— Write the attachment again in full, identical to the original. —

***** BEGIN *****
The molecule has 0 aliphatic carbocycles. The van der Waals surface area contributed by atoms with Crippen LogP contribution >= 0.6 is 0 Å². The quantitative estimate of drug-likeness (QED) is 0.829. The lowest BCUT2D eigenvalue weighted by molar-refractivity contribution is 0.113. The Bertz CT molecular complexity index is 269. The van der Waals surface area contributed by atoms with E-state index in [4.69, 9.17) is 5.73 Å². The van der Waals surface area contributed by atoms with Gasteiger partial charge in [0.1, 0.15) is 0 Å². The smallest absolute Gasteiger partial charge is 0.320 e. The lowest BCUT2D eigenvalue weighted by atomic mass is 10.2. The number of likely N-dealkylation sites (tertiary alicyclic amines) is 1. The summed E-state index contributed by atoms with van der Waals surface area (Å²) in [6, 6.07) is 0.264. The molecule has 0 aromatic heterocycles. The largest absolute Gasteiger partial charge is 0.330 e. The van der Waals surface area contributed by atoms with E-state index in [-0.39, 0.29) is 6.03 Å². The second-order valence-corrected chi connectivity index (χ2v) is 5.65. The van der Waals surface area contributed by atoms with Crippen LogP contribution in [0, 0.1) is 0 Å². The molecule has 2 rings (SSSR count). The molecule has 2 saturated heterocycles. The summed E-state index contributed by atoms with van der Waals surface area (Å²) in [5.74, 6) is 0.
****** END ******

The molecule has 0 aliphatic carbocycles. The van der Waals surface area contributed by atoms with Crippen LogP contribution >= 0.6 is 0 Å². The quantitative estimate of drug-likeness (QED) is 0.829. The lowest BCUT2D eigenvalue weighted by molar-refractivity contribution is 0.113. The Bertz CT molecular complexity index is 269. The van der Waals surface area contributed by atoms with E-state index in [4.69, 9.17) is 5.73 Å². The van der Waals surface area contributed by atoms with Gasteiger partial charge in [0.1, 0.15) is 0 Å². The smallest absolute Gasteiger partial charge is 0.320 e. The lowest BCUT2D eigenvalue weighted by atomic mass is 10.2. The number of likely N-dealkylation sites (tertiary alicyclic amines) is 1. The summed E-state index contributed by atoms with van der Waals surface area (Å²) in [6, 6.07) is 0.264. The molecule has 0 aromatic heterocycles. The largest absolute Gasteiger partial charge is 0.330 e. The van der Waals surface area contributed by atoms with E-state index in [-0.39, 0.29) is 6.03 Å². The second-order valence-corrected chi connectivity index (χ2v) is 5.65. The van der Waals surface area contributed by atoms with Crippen LogP contribution in [0, 0.1) is 0 Å². The molecule has 2 rings (SSSR count). The molecule has 2 saturated heterocycles. The summed E-state index contributed by atoms with van der Waals surface area (Å²) in [5.74, 6) is 0.